Fewer than half the lawyers in central and local government are satisfied with their jobs and only a third with their pay, research by the Law Society has revealed.
The figure of 42% compared with 63% of private practice lawyers who were satisfied with their jobs and 44% with their pay, according to the online poll of 344 solicitors.
A similar gulf was exposed between public and private when lawyers were asked about access to resources – 44% of public sector lawyers were satisfied, compared to 66% in the private sector.
However, when it came to work-life balance, 67% of central and local government lawyers were happy, compared to 54% in private practice. The vast majority, 81%, were proud to work for their public sector organisation, compared to 76% who felt the same way about their law firms.
Public sector lawyers were also the most positive about the impact of their work on their organisation’s success – 97% compared to 89%.
The society’s Career Satisfaction Survey showed a link between lack of involvement in decision-making and poor morale.
Most respondents (62%) were happy with their career progression to date – compared to 50% for the general workforce. However, unhappiness was much more common among those who were not involved in decision-making – 28% compared to 10%.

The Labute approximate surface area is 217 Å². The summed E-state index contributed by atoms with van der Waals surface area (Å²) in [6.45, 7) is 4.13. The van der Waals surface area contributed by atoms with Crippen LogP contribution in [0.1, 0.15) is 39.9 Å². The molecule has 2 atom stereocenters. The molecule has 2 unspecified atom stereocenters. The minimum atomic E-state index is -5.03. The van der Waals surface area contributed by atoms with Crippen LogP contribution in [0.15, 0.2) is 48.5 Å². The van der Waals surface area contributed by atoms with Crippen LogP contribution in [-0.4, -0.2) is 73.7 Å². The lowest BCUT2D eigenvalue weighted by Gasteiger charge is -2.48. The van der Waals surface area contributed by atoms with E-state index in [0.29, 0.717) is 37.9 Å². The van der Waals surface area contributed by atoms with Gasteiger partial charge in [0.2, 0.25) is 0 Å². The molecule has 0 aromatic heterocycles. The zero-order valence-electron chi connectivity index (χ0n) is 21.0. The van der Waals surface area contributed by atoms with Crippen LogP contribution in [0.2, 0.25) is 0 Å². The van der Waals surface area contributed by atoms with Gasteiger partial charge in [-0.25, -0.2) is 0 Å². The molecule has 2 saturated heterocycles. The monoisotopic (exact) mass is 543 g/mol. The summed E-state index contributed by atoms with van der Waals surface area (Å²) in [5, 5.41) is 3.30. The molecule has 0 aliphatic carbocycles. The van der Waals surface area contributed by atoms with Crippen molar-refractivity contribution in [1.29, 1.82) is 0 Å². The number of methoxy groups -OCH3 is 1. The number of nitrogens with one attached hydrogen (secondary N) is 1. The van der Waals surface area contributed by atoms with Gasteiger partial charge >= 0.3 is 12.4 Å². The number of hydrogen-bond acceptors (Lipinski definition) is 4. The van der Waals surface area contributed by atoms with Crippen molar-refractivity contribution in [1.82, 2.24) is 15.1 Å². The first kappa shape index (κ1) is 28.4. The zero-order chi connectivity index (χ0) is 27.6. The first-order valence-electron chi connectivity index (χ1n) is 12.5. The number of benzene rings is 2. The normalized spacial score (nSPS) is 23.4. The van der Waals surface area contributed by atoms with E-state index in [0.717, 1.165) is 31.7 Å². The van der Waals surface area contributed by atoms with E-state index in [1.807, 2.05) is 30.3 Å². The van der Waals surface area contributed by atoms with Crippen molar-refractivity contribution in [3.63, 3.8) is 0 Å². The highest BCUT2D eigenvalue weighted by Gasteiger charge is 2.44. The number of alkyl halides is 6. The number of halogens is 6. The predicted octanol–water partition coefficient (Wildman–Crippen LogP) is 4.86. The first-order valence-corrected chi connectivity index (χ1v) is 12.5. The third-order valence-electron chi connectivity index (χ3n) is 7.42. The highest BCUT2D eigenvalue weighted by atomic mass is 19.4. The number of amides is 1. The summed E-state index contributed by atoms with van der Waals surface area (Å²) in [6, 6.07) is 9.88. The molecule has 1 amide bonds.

“Moving forward, it will be important for organisations to consider whether their decision-making structures are suitable for a modern legal workforce,” researchers said.
“Expectations for a more collaborative approach to decision-making are growing, and research has shown that greater cross-practice collaboration within law firms has a positive impact on revenue, as well as client and talent retention.”
Nearly a third of solicitors, 30%, were unhappy with their work-life balance. Women were less satisfied than men – 34% compared to 24%.
Younger lawyers were more likely to say they would change jobs in the next 12 months. More than a third of those aged 25-34 said they would, compared to just over a quarter of all respondents.
Just under a half of solicitors said they were not confident of getting the feedback they needed from employers to develop their careers effectively.
Law Society president Andrew Caplen commented: “It is encouraging that, as a whole, legal professionals are more content with their careers than average UK employees.
“To retain the best talent, it is important that firms make sure they have a sound performance management process, where staff have regular opportunities for two-way feedback and there is a chance to work together on development plans to help achieve their goals.”